Category Archives: Repentance

Study 15 – 1 Corinthians 10:1-13

Warnings for believers

Discussion Question

What use is the Old Testament?

Background

Paul’s letter about Christ centeredness has progressed to discuss Christian freedom and the possibility of being disqualified from the faith. Even though Paul is aware that he is no longer under the law of Moses, he remains under the law of Christ which is love. He is no man’s’ slave but he will ensure that his own body and intentions will be subject to him for the sake of the kingdom. It is God who saves and we now have an obligation to live for the kingdom and not for ourselves.

Paul talked briefly about the danger of being disqualified and now, in Chapter 10, Paul uses the Old Testament to highlight how we can fall into the same traps as the Israelites did. We are free in Christ but we have an obligation to love God and his kingdom values.

Read 1 Corinthians 10:1-13

For I do not want you to be ignorant of the fact, brothers and sisters, that our ancestors were all under the cloud and that they all passed through the sea. 2 They were all baptized into Moses in the cloud and in the sea. 3 They all ate the same spiritual food 4 and drank the same spiritual drink; for they drank from the spiritual rock that accompanied them, and that rock was Christ. 5 Nevertheless, God was not pleased with most of them; their bodies were scattered in the wilderness.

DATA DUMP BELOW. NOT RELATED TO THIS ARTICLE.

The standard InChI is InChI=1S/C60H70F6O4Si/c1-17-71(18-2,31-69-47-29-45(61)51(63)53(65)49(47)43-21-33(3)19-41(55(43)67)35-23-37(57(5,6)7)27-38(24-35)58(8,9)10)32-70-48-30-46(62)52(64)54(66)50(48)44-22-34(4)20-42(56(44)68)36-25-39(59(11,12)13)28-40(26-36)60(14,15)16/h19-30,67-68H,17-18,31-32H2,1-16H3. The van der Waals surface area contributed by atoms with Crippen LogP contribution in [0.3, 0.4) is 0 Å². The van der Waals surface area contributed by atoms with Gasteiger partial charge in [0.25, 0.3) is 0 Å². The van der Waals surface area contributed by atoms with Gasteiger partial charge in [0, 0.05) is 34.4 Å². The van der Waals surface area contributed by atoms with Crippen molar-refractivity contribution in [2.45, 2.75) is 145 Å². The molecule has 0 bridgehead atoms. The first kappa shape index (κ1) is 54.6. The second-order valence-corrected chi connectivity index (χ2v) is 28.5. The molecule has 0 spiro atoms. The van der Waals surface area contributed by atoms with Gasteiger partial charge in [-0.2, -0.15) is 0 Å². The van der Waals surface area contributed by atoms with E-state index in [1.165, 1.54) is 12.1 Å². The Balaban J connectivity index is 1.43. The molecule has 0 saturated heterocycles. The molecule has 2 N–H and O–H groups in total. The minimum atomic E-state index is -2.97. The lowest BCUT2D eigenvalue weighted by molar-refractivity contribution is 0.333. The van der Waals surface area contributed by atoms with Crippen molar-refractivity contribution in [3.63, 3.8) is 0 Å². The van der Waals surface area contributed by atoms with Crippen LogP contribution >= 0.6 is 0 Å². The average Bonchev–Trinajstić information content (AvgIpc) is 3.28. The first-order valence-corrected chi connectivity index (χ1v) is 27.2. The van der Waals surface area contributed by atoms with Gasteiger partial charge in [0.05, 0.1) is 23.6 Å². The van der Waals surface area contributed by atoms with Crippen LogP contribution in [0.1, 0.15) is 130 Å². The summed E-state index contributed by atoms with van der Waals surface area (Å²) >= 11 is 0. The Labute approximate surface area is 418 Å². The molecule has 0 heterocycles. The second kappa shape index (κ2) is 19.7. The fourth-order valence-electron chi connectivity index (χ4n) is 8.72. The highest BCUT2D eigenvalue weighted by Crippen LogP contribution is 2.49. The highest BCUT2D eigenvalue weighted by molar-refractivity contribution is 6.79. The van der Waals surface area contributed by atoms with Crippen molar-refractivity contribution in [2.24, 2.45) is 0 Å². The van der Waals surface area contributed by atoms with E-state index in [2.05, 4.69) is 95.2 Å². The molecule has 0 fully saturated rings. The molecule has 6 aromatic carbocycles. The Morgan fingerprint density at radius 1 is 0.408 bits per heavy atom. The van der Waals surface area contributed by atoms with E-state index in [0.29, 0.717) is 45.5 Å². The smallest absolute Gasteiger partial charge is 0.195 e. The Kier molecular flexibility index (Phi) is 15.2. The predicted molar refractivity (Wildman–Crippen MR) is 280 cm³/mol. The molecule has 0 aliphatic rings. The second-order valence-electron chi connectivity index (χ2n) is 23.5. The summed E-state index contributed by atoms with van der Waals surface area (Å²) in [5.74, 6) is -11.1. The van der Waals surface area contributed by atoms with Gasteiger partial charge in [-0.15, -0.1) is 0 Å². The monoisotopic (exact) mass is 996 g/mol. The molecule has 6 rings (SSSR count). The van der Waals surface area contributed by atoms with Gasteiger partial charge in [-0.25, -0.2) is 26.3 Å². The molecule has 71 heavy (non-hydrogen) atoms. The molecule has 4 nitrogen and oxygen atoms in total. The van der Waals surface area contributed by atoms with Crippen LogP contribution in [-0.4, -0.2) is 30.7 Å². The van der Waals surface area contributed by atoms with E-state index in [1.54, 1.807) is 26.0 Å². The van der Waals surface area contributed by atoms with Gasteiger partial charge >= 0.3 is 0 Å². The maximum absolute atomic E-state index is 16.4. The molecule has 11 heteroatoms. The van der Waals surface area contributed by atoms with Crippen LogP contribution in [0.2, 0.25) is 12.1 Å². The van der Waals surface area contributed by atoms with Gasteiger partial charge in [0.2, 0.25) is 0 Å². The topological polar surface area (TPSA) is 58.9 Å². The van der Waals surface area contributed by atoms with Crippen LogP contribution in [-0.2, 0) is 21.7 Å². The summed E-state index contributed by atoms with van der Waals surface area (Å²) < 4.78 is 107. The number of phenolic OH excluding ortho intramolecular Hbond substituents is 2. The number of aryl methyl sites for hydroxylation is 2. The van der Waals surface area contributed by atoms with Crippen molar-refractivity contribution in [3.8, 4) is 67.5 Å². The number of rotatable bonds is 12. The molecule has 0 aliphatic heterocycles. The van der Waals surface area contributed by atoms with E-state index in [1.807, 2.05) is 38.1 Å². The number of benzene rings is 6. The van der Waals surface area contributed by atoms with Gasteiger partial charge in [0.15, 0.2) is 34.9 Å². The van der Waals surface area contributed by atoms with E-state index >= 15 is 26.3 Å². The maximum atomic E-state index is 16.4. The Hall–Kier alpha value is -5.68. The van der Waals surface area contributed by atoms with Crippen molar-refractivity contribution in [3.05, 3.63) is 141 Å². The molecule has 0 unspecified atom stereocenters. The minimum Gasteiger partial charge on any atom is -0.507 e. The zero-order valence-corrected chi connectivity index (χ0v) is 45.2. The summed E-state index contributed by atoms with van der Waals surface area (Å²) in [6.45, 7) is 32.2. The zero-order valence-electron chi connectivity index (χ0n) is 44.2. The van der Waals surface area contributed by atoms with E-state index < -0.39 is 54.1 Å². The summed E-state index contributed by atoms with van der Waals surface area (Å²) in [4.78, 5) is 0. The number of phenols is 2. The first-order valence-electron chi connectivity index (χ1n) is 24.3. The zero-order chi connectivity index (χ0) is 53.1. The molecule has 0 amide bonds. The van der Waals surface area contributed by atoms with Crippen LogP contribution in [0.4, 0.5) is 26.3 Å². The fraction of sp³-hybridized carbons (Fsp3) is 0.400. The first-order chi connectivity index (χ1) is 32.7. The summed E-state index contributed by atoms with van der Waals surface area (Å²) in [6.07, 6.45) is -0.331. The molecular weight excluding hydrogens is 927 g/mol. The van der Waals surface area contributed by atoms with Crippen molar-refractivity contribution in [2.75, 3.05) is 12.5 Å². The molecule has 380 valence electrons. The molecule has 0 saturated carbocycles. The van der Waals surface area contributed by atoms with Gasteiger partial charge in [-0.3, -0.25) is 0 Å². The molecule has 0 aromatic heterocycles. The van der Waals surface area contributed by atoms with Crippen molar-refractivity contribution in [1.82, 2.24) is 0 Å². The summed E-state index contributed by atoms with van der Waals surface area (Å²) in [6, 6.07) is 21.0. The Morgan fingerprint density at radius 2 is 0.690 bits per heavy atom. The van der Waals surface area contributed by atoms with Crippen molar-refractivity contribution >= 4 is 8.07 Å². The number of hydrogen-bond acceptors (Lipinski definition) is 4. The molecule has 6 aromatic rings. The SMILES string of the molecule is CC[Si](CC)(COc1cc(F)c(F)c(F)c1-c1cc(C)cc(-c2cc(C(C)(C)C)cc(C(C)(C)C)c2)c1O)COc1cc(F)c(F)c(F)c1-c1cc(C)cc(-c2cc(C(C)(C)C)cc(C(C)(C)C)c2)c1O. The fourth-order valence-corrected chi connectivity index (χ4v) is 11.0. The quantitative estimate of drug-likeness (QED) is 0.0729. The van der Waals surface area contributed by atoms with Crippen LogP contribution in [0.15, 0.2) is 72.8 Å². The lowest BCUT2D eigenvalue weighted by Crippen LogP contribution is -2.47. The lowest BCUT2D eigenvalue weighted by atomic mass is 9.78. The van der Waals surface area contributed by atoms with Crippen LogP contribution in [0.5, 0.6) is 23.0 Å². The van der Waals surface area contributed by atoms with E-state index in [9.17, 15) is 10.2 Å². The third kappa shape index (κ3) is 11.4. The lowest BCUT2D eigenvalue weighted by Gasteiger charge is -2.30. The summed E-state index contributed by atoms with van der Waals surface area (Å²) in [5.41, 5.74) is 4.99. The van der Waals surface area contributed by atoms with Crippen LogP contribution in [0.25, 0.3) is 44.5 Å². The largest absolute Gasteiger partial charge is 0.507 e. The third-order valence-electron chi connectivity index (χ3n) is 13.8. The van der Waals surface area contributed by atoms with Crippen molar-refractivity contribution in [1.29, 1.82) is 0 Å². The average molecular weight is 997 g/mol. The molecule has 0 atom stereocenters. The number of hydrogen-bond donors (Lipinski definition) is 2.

6 Now these things occurred as examples to keep us from setting our hearts on evil things as they did. 7 Do not be idolaters, as some of them were; as it is written: “The people sat down to eat and drink and got up to indulge in revelry.”b 8 We should not commit sexual immorality, as some of them did—and in one day twenty-three thousand of them died. 9 We should not test Christ,d as some of them did—and were killed by snakes. 10 And do not grumble, as some of them did—and were killed by the destroying angel.

11 These things happened to them as examples and were written down as warnings for us, on whom the culmination of the ages has come. 12 So, if you think you are standing firm, be careful that you don’t fall! 13 No temptation has overtaken you except what is common to mankind. And God is faithful; he will not let you be tempted beyond what you can bear. But when you are tempted, he will also provide a way out so that you can endure it.